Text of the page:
5 Questions With… Dave Hansen

Photo of David Hansen David (Dave) Hansen, Director of Copyright Scholarly Communication, Duke University

This is #4 in our series of get-acquainted posts featuring members of the ASERL Scholarly Communications community.

Q1. Describe your current scholcomm position.

I’m Duke’s Director of Copyright and Scholarly Communication. In that role I spend about half my time focused internally on Duke Libraries, addressing specific copyright issues, helping train librarians and staff about copyright and scholarly communications, and working to improve how we institutionally support, through technology and library services, our faculty and student authors to better communicate their scholarship to the world. The other half of my time I spend working directly with faculty and students to help them understand copyright and the scholarly publishing system, usually with the goal of helping them share their work more broadly. In the Office of Copyright and Scholarly Communication I work with two great colleagues: Paolo Mangiafico works on scholarly communication technology, mostly consulting with faculty about what technological options they have so they can do what they want with their scholarship. Haley Walton works on outreach, helping make sure we’re talking with Duke faculty and grad students at the right time and place to best help them.

Q2. What attracted you to scholcomm work?

Really it was one person, Kevin Smith, who was Duke’s previous Copyright and Scholarly Communications Officer. He is now Dean of Libraries at the University of Kansas. I had just finished law school and was thinking about working somewhere at the intersection of law and libraries, but I wasn’t completely sure where or how. Kevin had advertised a student scholarly communications intern position. I applied, came to work for him, and I loved it. In working with Kevin and meeting with academic authors, I remember being shocked how even the most basic misconceptions about the law could dramatically and negatively impact access to research. It was fun working with Kevin, watching him gently correct those misconceptions and ultimately help increase access to research.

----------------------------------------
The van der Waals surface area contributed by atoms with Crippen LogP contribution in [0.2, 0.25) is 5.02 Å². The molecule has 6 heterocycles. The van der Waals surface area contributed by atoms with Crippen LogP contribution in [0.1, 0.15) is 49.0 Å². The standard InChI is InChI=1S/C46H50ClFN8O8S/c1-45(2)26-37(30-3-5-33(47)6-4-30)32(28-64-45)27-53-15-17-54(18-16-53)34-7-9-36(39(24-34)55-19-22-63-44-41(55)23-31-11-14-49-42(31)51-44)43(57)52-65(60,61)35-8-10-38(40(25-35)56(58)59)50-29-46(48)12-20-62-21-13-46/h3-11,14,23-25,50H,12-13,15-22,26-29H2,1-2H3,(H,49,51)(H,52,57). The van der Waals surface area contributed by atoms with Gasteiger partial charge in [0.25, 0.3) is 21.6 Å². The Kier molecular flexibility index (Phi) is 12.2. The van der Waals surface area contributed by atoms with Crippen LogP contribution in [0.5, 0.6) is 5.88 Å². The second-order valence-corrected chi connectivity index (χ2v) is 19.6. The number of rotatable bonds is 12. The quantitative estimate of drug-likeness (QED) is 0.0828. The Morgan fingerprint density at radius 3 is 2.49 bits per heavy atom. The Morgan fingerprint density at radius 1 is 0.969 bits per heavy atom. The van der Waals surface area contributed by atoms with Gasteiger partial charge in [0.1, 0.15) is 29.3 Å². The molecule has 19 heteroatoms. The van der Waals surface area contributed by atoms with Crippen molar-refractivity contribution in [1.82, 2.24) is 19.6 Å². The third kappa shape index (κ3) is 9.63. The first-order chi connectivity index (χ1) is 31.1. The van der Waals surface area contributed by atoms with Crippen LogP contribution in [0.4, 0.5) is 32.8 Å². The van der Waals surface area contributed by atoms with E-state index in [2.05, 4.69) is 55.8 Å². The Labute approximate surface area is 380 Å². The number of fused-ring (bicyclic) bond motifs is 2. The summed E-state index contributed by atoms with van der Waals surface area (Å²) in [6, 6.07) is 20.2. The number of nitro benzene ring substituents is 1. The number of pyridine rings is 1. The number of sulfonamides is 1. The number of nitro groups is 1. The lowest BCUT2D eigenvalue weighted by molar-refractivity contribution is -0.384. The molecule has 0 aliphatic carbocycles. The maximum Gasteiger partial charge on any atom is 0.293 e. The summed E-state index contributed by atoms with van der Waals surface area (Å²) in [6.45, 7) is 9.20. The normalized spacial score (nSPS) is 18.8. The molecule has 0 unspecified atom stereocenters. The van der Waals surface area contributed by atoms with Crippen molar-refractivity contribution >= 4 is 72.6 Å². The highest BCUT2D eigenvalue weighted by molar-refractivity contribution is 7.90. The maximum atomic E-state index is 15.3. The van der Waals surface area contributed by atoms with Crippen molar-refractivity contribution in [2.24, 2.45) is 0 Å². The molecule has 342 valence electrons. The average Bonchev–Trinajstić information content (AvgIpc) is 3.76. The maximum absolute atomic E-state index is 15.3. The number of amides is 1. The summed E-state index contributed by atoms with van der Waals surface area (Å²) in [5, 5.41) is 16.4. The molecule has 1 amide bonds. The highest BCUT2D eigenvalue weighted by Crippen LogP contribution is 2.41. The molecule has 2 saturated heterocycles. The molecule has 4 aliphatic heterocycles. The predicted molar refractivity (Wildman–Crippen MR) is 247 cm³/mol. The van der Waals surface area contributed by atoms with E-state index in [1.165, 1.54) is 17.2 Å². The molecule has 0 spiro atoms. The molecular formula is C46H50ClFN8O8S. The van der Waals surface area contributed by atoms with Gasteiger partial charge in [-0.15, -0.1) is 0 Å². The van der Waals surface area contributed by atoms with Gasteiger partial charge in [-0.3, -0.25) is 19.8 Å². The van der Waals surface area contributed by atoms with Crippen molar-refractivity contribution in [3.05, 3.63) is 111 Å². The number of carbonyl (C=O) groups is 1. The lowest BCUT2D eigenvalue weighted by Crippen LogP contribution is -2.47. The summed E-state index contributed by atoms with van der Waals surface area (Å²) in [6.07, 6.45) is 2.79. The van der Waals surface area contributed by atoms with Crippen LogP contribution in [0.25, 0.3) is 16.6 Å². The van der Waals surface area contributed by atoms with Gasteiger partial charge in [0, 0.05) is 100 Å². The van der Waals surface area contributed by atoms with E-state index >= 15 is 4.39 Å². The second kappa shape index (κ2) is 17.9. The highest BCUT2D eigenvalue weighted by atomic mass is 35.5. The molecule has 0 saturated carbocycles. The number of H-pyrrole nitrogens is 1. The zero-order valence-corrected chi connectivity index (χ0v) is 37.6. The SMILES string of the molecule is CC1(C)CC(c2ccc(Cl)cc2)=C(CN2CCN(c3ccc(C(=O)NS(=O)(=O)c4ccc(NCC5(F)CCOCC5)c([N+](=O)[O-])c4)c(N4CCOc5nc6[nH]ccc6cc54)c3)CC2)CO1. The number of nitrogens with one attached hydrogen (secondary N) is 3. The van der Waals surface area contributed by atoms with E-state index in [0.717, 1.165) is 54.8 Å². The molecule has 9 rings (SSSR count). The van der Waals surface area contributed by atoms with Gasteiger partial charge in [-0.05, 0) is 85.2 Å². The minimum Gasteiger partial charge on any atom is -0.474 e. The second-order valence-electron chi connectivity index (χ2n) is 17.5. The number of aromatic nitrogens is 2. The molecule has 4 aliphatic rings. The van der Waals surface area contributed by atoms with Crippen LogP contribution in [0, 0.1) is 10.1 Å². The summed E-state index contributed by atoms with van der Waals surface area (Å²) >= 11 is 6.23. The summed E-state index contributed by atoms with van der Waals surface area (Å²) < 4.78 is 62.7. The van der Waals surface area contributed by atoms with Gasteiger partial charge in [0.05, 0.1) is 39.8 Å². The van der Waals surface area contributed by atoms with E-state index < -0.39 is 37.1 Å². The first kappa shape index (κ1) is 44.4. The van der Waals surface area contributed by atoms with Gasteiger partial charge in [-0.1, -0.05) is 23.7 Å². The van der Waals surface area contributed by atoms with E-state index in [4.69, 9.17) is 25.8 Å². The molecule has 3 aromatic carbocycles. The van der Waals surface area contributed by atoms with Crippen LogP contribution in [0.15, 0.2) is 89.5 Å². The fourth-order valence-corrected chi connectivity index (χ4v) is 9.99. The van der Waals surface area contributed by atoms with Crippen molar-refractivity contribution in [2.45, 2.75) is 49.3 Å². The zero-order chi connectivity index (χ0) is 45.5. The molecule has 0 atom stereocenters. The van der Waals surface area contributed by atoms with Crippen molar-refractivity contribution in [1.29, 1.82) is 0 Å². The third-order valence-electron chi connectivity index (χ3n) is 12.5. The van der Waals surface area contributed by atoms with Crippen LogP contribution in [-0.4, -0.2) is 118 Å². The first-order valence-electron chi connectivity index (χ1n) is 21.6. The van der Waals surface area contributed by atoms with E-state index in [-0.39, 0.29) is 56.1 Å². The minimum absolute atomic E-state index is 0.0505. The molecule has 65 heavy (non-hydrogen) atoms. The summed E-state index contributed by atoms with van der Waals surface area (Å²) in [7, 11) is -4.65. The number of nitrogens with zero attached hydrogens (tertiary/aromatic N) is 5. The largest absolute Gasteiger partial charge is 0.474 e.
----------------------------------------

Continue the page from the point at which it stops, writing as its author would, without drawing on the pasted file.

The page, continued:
Q3. What is the most rewarding part of your job?

Helping people overcome fear, especially when it comes to copyright law. I suppose because it’s a confusing area of the law, I find many authors and librarians are just terrified of doing something wrong or making a mistake. For the most part, thoughtful risk management alleviates many of those fears and helps move projects forward.

Q4. If you had a magic wand and could change one thing in the scholcomm ecosystem, what would it be?

I would create a legal framework that actually reflects the needs of academics. Right now we all operate under a copyright system that was designed for economic and commercial interests. It just wasn’t designed for the incentive system most academic authors operate under, which focuses on attribution and credit far more than it does money.

Q5. If you were NOT a scholcomm librarian, what would you be?

Probably in private practice, focusing on intellectual property law. But then I wouldn’t get to work in a library every day, which is one of my favorite things about what I do now.


If you’re interested in sharing your scholcomm story, or wish to know more about a fellow ASERL librarian’s path by suggesting they be featured, contact Molly Keener or Andy Wesolek.